Endometrial extracellular vesicles (EVs) are emerging as important players in reproductive biology. However, how their proteome is regulated throughout the menstrual cycle is not known. Such information can provide novel insights into biological processes critical for embryo development, implantation, and successful pregnancy. Using mass spectrometry-based quantitative proteomics, we show that small EVs (sEVs) isolated from uterine lavage of fertile women (UL-sEV), compared to infertile women, are laden with proteins implicated in antioxidant activity (SOD1, GSTO1, MPO, CAT). Functionally, sEVs derived from endometrial cells enhance antioxidant function in trophectoderm cells. Moreover, there was striking enrichment of invasion-related proteins (LGALS1/3, S100A4/11) in fertile UL-sEVs in the secretory (estrogen plus progesterone-driven, EP) versus proliferative (estrogen-driven, E) phase, with several players downregulated in infertile UL-sEVs. Consistent with this, sEVs from EP- versus E-primed endometrial epithelial cells promote invasion of trophectoderm cells. Interestingly, UL-sEVs from fertile versus infertile women carry known players/predictors of embryo implantation (PRDX2, IDHC), endometrial receptivity (S100A4, FGB, SERPING1, CLU, ANXA2), and implantation success (CAT, YWHAE, PPIA), highlighting their potential to inform regarding endometrial status/pregnancy outcomes. Thus, this study provides novel insights into proteome reprograming of sEVs and soluble secretome in uterine fluid, with potential to enhance embryo implantation and hence fertility.
View Article and Find Full Text PDF

Download full-text PDF

Source
http://dx.doi.org/10.1002/pmic.202000211DOI Listing
July 2021

Human myeloma cell- and plasma-derived extracellular vesicles contribute to functional regulation of stromal cells.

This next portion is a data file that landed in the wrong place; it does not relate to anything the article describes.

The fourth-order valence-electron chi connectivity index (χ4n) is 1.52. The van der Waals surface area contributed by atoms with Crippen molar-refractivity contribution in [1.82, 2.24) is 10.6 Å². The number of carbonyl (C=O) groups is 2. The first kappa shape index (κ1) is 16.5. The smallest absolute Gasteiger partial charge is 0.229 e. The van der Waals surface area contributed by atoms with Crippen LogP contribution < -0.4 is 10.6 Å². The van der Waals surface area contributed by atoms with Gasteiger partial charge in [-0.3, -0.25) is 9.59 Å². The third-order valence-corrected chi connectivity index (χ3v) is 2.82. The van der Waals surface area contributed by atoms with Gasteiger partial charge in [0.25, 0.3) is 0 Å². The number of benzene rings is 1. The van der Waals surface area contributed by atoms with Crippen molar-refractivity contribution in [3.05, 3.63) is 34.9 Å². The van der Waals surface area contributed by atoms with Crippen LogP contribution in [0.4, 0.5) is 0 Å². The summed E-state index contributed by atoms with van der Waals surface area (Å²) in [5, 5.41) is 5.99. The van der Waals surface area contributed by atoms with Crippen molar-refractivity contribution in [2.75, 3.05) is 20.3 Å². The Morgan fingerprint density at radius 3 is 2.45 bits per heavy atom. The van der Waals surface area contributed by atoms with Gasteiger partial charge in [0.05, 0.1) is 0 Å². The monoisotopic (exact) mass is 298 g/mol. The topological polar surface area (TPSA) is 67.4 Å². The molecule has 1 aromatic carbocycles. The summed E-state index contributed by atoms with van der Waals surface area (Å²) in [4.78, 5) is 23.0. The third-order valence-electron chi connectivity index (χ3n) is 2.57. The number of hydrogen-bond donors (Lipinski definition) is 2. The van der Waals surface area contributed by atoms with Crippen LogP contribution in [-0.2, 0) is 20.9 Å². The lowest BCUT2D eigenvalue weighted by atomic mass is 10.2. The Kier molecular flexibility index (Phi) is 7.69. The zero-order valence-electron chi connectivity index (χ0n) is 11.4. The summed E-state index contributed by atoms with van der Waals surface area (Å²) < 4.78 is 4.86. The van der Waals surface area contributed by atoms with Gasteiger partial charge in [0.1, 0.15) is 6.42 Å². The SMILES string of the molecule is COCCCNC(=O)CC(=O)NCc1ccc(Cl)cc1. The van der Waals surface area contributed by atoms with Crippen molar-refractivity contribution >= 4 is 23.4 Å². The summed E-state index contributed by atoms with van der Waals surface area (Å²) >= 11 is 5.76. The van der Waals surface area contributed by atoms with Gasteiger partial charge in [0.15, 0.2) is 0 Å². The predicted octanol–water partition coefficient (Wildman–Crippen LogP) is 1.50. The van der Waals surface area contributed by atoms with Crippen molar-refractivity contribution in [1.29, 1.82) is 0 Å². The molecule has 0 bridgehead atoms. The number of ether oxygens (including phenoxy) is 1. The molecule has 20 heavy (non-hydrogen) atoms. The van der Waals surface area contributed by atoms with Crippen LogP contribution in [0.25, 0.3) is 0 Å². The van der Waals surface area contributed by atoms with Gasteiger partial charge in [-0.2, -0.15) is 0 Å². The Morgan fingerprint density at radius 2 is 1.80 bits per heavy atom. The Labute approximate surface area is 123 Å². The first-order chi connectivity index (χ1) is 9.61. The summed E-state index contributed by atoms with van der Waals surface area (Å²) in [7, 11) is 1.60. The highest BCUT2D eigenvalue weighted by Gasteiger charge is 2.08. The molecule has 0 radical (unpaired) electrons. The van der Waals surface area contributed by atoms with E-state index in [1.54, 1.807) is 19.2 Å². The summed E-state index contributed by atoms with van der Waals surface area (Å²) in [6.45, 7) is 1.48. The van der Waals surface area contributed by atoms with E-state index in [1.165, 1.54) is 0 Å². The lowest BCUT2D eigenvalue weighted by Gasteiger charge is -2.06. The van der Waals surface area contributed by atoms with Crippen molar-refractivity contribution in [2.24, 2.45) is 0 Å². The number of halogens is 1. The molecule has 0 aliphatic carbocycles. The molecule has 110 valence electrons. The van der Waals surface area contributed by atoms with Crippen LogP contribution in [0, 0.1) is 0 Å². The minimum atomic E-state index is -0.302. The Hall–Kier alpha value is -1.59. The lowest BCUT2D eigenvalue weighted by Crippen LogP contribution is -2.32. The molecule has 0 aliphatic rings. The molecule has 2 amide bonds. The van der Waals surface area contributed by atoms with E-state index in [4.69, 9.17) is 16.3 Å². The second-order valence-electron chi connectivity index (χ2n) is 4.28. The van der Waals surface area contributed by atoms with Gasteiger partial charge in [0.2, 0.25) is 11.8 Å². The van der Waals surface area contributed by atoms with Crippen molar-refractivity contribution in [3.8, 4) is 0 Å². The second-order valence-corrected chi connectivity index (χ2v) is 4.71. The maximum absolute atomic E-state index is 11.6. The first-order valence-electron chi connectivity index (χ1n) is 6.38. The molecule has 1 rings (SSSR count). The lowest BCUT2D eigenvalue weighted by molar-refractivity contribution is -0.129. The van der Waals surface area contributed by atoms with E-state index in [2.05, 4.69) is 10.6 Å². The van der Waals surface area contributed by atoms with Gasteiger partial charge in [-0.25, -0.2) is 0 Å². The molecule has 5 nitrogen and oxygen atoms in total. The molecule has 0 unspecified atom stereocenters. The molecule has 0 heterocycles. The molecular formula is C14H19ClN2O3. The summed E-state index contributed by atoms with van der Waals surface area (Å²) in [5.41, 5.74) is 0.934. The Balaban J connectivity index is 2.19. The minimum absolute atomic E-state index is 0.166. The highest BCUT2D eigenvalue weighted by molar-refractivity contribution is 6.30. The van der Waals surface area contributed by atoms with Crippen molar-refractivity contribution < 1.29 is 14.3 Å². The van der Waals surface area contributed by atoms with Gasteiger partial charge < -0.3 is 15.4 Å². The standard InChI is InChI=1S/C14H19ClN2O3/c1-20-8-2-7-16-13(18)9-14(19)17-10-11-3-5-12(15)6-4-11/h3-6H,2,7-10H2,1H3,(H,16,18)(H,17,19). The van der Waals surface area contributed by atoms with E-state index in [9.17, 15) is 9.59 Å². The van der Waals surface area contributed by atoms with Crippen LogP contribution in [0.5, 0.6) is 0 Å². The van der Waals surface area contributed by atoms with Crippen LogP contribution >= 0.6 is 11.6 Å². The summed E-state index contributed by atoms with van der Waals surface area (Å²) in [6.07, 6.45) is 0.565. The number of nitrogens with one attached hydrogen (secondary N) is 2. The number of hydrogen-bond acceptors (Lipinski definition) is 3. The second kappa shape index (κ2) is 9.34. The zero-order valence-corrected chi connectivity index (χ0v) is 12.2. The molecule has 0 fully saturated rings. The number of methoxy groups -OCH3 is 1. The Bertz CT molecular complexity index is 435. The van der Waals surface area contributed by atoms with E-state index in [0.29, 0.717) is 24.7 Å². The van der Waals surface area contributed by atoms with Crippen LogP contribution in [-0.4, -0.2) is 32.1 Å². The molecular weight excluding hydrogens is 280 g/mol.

Proteomics 2021 07 5;21(13-14):e2000119. Epub 2021 Mar 5.

Myeloma Research Group, Australian Centre for Blood Diseases, Monash University/Alfred Health, Melbourne, Victoria, Australia.

Circulating small extracellular vesicles (sEV) represent promising non-invasive biomarkers that may aid in the diagnosis and risk-stratification of multiple myeloma (MM), an incurable blood cancer. Here, we comprehensively isolated and characterized sEV from human MM cell lines (HMCL) and patient-derived plasma (psEV) by specific EV-marker enrichment and morphology. Importantly, we demonstrate that HMCL-sEV are readily internalised by stromal cells to functionally modulate proliferation. psEV were isolated using various commercial approaches and pre-analytical conditions (collection tube types, storage conditions) assessed for sEV yield and marker enrichment. Functionally, MM-psEV was shown to regulate stromal cell proliferation and migration. In turn, pre-educated stromal cells favour HMCL adhesion. psEV isolated from patients with both pre-malignant plasma cell disorders (monoclonal gammopathy of undetermined significance [MGUS]; smouldering MM [SMM]) and MM have a similar ability to promote cell migration and adhesion, suggesting a role for both malignant and pre-malignant sEV in disease progression. Proteomic profiling of MM-psEV (305 proteins) revealed enrichment of oncogenic factors implicated in cell migration and adhesion, in comparison to non-disease psEV. This study describes a protocol to generate morphologically-intact and biologically functional sEV capable of mediating the regulation of stromal cells, and a model for the characterization of tumour-stromal cross-talk by sEV in MM.
View Article and Find Full Text PDF

Download full-text PDF

Source
http://dx.doi.org/10.1002/pmic.202000119DOI Listing
July 2021

Human Plasma Extracellular Vesicle Isolation and Proteomic Characterization for the Optimization of Liquid Biopsy in Multiple Myeloma.

Methods Mol Biol 2021 ;2261:151-191

Department of Biochemistry and Genetics, La Trobe Institute for Molecular Science, La Trobe University, Melbourne, VIC, Australia.